MEXICO CITY – Canadian Prime Minister Justin Trudeau arrived in Mexico Thursday for high-level talks, on the heels of a tense visit to Washington that saw him spar with U.S. President Donald Trump over trade.
His tour of Canada’s partners in the North American Free Trade Agreement comes as negotiators from the three countries meet in the United States for their latest round of what Trump vowed would be “tough” talks on a new version of NAFTA.
Trump has put both Mexico and Canada on the defensive over trade, accusing the former of taking American jobs and the latter of unfair subsidies, and wants to either overhaul or “terminate” NAFTA.
Trade was a touchy subject during Trudeau’s visit to Washington, after the U.S. slapped a 220 percent retaliatory duty on Canadian plane-maker Bombardier’s CS100 and CS300 aircraft over allegations of dumping.
Trudeau in turn threatened to cancel a purchase of 18 fighter jets from American aerospace giant Boeing, saying he had told Trump he “disagreed vehemently” with the U.S. decision.
The prime minister arrives in Mexico looking for a friendly ear in President Enrique Pena Nieto, himself no stranger to hostility from the Trump administration, who will receive Trudeau at the presidential palace with military honors.
Despite their common ground, however, Canada and Mexico are also at odds on some key issues.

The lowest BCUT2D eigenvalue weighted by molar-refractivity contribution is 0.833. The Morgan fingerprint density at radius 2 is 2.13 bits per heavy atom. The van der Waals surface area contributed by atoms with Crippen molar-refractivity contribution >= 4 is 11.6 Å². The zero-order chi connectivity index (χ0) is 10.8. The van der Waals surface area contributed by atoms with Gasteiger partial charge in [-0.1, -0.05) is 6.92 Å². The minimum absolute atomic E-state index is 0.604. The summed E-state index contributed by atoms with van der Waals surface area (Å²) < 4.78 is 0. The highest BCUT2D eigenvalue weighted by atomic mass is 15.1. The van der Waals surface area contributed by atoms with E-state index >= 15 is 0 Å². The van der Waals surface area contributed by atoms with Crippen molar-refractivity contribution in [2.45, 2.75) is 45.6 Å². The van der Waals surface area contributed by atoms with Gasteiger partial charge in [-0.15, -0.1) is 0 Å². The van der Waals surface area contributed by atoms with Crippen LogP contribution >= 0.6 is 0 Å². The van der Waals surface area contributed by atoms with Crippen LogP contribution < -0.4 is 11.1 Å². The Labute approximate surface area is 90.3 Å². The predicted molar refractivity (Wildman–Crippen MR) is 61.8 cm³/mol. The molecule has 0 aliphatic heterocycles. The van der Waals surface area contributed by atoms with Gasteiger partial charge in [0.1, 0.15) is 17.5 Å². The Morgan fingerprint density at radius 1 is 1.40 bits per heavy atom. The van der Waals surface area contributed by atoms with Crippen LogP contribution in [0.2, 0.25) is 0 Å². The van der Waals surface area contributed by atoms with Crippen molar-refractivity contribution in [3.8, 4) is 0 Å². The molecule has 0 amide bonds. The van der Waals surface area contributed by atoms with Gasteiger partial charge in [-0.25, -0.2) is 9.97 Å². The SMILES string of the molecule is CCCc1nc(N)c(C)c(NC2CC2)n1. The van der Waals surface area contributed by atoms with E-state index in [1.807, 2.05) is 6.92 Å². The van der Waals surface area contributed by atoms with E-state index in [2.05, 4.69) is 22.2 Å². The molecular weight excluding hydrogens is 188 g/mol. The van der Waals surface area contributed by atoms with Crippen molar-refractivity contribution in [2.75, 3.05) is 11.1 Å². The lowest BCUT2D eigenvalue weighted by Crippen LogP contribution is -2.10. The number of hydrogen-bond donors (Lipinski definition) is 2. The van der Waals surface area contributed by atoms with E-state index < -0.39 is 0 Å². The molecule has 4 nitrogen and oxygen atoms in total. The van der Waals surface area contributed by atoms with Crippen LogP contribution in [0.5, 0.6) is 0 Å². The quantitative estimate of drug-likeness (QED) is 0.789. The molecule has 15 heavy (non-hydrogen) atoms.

Canada, which shares Washington’s concern over competition from cheap Mexican labor, is notably pushing for Mexico to improve workers’ wages under the new NAFTA — something the Pena Nieto administration says should be determined by the market, not dictated by a trade deal.
Pena Nieto sought to send a message that Mexico and Canada are better off working together as they forge ahead in the delicate negotiations with the giant and sometimes grumpy neighbor they both share.
“Canada and Mexico are going through one of the best moments of our relationship,” he wrote in an op-ed published in Canadian newspaper The Globe and Mail.
“The government of Mexico will keep working constructively with Canada to further strengthen our relations, achieve mutual benefits and contribute to reaching our shared goal: to make North America the most prosperous and competitive region in the world.”
Trudeau will also visit the Mexican Red Cross, which played a key role in the emergency response after the 7.1 magnitude earthquake that rocked Mexico on Sept. 19.
On Friday, he will give a speech to the Mexican senate, whose approval is needed to ratify any renegotiated version of NAFTA.
Mexico and Canada do some $20 billion a year in bilateral trade.
The figure is dwarfed by their trade with the U.S.: more than $480 billion last year for Mexico and more than $540 billion for Canada.